BENEFICIAL OWNERSHIP TRANSPARENCY IN MONGOLIA
On 18 August, the Brookings Institution published Part 2 of a report saying that Mongolia is strengthening its beneficial ownership processes, laws, and systems, and a joint initiative of the Brookings Institution and Results for Development, is supporting actors in Mongolia identifying implementation gaps and viable solutions to concrete challenges. Part 2 focuses on how to tackle complex implementation challenges, based on lessons from other countries and a discussion of Mongolia’s context.
UAE: AML OFFICE HALF-YEAR REPORT
On 25 August, the Khaleej Times reported that Executive Office of Anti-Money Laundering and Counter Terrorism Financing had reviewed the first 6 months of 2022. The article contained the key takeaways. These include the signing of 5 new international judicial cooperation agreements by the UAE with the US, Russia, Netherlands, Denmark, and Italy.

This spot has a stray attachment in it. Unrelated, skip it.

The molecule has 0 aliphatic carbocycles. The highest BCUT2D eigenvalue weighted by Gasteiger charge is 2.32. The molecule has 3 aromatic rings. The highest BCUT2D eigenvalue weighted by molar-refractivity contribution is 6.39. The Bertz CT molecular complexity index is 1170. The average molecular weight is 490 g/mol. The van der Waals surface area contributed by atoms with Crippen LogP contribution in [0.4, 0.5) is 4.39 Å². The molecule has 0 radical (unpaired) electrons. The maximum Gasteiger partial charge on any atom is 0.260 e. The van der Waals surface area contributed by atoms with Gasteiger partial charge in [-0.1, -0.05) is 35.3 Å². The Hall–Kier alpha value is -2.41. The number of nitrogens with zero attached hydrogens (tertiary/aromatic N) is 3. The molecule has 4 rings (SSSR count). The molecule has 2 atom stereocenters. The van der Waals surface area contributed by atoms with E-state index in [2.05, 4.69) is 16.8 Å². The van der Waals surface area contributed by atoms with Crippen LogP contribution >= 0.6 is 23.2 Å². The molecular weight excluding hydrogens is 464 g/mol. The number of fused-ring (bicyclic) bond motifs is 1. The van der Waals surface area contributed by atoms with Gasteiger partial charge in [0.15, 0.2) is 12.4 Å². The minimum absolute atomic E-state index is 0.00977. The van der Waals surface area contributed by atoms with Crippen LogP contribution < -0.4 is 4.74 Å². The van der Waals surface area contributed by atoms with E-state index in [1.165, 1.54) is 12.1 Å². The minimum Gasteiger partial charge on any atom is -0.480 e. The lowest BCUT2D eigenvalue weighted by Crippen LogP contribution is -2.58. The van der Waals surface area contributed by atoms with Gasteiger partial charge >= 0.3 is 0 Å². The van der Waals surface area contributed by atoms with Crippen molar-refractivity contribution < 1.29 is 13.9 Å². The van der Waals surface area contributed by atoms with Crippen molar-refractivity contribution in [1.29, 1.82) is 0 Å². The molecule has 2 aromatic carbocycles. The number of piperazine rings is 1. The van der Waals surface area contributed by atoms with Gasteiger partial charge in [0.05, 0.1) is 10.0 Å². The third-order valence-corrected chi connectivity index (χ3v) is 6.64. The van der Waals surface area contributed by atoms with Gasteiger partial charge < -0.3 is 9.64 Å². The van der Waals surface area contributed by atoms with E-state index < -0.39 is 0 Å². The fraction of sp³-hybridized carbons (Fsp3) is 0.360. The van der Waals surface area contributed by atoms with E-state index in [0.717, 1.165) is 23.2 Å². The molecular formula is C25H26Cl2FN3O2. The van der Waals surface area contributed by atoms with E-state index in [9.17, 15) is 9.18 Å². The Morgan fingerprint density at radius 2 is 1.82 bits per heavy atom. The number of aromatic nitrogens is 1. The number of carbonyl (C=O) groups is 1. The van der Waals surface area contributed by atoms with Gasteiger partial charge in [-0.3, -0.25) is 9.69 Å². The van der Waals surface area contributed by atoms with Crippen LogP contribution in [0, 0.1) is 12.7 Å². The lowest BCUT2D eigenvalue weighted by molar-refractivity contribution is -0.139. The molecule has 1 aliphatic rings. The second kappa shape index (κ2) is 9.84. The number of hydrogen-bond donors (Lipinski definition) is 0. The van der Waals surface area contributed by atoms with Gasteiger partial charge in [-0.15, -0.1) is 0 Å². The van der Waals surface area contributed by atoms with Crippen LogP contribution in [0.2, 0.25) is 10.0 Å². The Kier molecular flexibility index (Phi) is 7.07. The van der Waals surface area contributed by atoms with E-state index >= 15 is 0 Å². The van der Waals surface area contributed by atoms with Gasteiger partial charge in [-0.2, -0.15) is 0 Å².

US CONGRESS’ CRYPTO CRASH COURSE
In the September issue of The Banking Law Journal says that, slowly but surely, the US Congress is positioning itself to establish an overarching regulatory framework for cryptocurrency issuance and trading. In light of recent market volatility, the authors argue that we will likely see Congress continuing to educate itself on key policy issues and gearing up to act on this goal in the coming months.
JAPAN: NPO MEASURES AGAINST THE FINANCING OF TERRORISM
On 27 August, ACAMS reported that in July the Cabinet Office of the Government of Japan published guidance for measures against the financing of terrorism by non-profit organisations (NPO). The guidance is in Japanese, of course.
JAPAN WILL REVIEW CORPORATE TAX RULES FOR CRYPTO COMPANIES FROM 2023
On 25 August, being Crypto reported that the Japanese government has announced that it will begin reviewing the crypto tax rules for corporations from 2023.
COOKING OIL ‘BIOFUEL CRIMEWAVE’ AS CROOKS EXPLOIT SCOTS LOVE OF FRIED FOOD
On 26 August, the Scottish Daily Express reported that police say criminals are stealing used cooking oil by masquerading as legitimate recycling companies to fool business owners, before the liquid, which is worth around 35p to 40p per litre, is then transported south to England and refined into biofuels.